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Editorial: Ease up credit requirements, help students find balance

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With the School of Communication’s decision to reduce the required number of credits to graduate, the school’s leadership acknowledged this month something students already knew: When it comes to academic requirements, sometimes less is more.

Not only do we applaud the School of Communication’s move, which should create greater academic flexibility and reduce stress for its students, we also recommend Northwestern’s five other undergraduate schools follow its lead.

A reduction in credit requirements will encourage in-depth study, promote mental health and generally improve the undergraduate experience at NU. Further, it will pull the university closer in line with other schools on the quarter system such as University of Chicago, Dartmouth and Stanford, where an average of three or four classes is the standard.

NU’s four-class-per-quarter norm is compacted by a pre-professional atmosphere that encourages many students to take on extracurricular roles amounting to part-time jobs. The intersection of commitments helps produce our generally high-stress environment. Though it may escape administrators whose focus is solely academic, much of our learning here happens outside the classroom. Loosening credit requirements is one way administrators can return some agency to overwhelmed students.

It also acknowledges other realities, such as the fact that the University’s credit requirements do not affect all students equally. Some more affluent students arrive with credit from Advanced Placement or International Baccalaureate exam scores. Other students who do not have the financial means to take AP or IB exams are the most tightly squeezed by the current graduation requirements. As long as schools continue to take credit earned prior to enrollment, reducing total required credits could help level an uneven playing field.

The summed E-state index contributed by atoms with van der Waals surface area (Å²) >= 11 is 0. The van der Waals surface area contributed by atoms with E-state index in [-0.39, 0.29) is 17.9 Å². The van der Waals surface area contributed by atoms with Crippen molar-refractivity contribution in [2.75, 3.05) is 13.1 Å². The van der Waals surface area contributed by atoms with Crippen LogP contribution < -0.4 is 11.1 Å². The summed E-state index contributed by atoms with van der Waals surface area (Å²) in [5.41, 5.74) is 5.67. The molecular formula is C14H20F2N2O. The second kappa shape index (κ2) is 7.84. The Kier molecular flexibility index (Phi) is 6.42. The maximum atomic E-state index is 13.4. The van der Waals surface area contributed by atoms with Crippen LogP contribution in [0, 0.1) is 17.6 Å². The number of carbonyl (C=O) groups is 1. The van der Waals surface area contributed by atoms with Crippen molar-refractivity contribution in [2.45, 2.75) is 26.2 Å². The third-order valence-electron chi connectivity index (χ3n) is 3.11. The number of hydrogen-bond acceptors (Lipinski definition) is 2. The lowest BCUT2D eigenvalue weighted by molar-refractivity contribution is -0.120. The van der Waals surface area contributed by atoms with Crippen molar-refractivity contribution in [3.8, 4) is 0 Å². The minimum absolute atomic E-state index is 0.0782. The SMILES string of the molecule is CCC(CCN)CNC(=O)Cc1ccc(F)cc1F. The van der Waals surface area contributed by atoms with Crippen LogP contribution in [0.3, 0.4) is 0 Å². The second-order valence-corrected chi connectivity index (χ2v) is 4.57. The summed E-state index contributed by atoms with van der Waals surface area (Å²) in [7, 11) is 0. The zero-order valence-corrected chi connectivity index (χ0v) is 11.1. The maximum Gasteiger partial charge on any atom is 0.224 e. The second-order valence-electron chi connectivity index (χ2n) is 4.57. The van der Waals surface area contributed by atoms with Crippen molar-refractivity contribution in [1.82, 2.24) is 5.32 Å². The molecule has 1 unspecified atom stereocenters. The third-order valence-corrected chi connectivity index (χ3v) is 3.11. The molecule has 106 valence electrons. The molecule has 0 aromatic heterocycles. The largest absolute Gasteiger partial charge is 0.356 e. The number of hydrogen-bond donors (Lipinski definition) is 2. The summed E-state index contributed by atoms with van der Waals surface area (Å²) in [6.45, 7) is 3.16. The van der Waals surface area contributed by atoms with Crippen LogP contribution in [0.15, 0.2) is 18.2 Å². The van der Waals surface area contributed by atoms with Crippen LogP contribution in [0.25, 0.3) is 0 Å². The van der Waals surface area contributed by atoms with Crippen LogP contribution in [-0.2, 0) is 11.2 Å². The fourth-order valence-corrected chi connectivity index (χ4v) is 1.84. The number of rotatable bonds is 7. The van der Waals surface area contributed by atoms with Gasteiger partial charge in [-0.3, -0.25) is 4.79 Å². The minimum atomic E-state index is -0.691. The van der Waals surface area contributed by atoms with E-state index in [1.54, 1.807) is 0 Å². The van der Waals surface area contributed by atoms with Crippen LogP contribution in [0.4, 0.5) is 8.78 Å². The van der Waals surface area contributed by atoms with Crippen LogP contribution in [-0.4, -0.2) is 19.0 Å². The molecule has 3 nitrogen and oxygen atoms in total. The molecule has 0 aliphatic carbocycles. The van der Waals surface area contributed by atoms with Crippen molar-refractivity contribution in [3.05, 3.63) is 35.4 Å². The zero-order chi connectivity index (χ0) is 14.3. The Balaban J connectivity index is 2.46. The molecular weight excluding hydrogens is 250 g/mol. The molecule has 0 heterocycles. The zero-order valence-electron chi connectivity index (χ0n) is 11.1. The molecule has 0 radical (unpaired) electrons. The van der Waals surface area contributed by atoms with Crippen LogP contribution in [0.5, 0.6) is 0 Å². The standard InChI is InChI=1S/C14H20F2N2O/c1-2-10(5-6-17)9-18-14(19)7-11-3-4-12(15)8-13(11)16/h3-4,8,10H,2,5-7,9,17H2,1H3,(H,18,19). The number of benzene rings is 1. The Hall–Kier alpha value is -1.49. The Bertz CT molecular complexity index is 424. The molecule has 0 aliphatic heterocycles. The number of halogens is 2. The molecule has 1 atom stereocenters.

Above all, in our culture of stress, this change could play a small part in promoting mental health on campus. Sure, not all students would take advantage of the change, continuing to overbook themselves. But added flexibility could hardly hurt. And its simultaneous academic benefits would make our campus a better learning environment.

In the classroom, students should be engaging deeply in subjects they care about. Outside the classroom, students should have room to explore non-academic interests and to maybe, just for once, actually do their class readings.

As University President Morton Schapiro told The Daily in an interview last week, “If people took three courses, they would be a little bit more relaxed. They could devote themselves more to extracurricular and co-curricular activities, and I think it would improve their mental health. I really do believe that.”

We do too.

And at a university where mental health and overcommitment are persistent issues, NU’s six undergraduate schools have an opportunity to be part of the solution. All should consider the potential benefit of reducing course requirements and should do so now.

This piece represents the majority opinion of the Editorial Board of The Daily Northwestern. The Editorial Board has an “Editorial Corps” responsible for selecting and producing editorials with feedback from the rest of the board. The views expressed in this piece do not necessarily reflect the views of all staff members or Editorial Board members of The Daily Northwestern.

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